International passenger

trains in 20th Century Europe

International passenger trains in 20th Century Europe

After 1946


After 1989


B2-4: Praha as a hub after

1946

Balt Orient routes

Czechoslovakia lost its eastern province of Ruthenia to Russia and now had a common border with Russia between Košice and Čop and this also meant that the former border with Romania was lost.


The political status of central and eastern European states changed to their becoming members of the Soviet bloc. By 1948 Czechoslovakia had joined this bloc and its international connections reflected this political new priority. Connections to Western Europe became very sparse. Most of the capital cities in this bloc had been served directly from pre-war Praha with the exception of Moskva



Praha to Moskva


Not until 1949 did Praha have a direct service to Moskva. On 23 May 1950, a new service started from Praha to Moscow via Čop and Kyiv, thrice-weekly for the summer period,  The routing was provided via the Russian border in the Carpathian mountains at Čop. Service to Moskva from Praha was a regular feature until 1989. Praha lost its pre-war connections to Istanbul, Roma and Athenai.

Praha to other bloc capitals


In 1949, the Balt Orient Express linked Praha to the other Soviet bloc capital cities – Budapest, Beograd, Bucureşti and Sofia. The change in the position of Poland in relation to the Czechoslovak border opened up a new crossing at Międzylesie/Lichkov which connected Praha to Warszawa via Wrocław and Łódź.  Bohumin was the alternative crossing for Praha to Warszawa trains. With regard to Berlin, little changed.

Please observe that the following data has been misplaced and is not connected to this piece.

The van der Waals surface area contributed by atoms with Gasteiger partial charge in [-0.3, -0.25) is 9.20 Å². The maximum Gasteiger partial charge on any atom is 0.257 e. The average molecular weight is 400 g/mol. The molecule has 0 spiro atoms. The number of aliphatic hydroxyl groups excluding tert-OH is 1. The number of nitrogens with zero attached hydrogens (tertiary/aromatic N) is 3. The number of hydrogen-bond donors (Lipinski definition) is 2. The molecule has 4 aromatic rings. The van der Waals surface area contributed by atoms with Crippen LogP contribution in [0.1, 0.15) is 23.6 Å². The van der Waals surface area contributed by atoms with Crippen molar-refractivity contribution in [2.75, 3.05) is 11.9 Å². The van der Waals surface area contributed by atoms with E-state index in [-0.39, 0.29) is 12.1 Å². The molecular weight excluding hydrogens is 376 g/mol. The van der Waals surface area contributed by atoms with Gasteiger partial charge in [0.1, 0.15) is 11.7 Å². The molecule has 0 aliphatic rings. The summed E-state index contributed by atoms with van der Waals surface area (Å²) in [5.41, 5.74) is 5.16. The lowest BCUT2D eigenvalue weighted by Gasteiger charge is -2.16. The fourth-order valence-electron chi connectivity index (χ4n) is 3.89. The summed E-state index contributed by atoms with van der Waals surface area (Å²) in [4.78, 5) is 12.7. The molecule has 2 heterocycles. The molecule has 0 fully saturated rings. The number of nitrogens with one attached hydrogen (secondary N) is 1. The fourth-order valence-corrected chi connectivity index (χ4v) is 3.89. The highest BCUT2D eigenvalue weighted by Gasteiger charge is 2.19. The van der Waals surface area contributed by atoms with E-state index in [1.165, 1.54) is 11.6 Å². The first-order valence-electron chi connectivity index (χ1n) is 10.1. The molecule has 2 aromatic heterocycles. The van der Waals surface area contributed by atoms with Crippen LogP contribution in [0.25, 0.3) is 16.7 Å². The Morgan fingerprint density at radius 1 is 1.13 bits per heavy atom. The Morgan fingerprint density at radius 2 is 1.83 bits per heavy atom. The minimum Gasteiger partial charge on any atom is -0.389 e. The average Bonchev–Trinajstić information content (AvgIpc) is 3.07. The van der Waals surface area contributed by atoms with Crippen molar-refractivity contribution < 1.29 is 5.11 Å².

Praha to western capitals

Praha suffered poor through service to Western Europe. After the war the Orient Express was the only service to carry through cars from Paris to Praha and Warszawa via Cheb and Bohumin. The Paris-Praha section of this train lasted until 1964 when it became a separate train. The service from Ostend to Karlovy Vary was also lost.

The fall of the Iron Curtain in 1989-91 at first had little impact on services. The basic Balt Orient corridor was upgraded and used more extensively. In 1990 Praha still had direct services to St Peterburg, Moskva and Kyiv via Čop and Lviv. The independence of Slovakia in 1993 provided a new international frontier for the Czech Republic. The routes from Praha through Bohumin to Žilina and Košice survived as did that between Břeclav and Kúty for Praha-Budapest trains.


Paris-Praha trains continued to use the Cheb route until 1993 when the service was diverted through Saarbrücken, Frankfurt/Main, Leipzig and Dresden. Through trains from Paris to Praha had disappeared by 2002. The Fürth im Walde crossing which had supported the Praha-Nurnberg service now saw that service extended to Zürich.


Břeclav remained the chosen route for fast Berlin-Praha-Wien services and Gmünd serviced through trains from Wien to Plžen and Cheb. It is interesting to note that an occasional through service originating from Praha found its way to Thessaloniki via Bratislava, Budapest and Beograd twice weekly. Another like train linked Praha with Venezia and Rimini. For a time there was also a through working starting in Malmö to Praha and Budapest via Berlin and Praha.

Connections between Praha and West Germany continued via Fürth im Walde and Cheb to Nürnberg and München. Praha’s links with Wien maintained the same routing as prior to 1939 – Gmünd or Břeclav.

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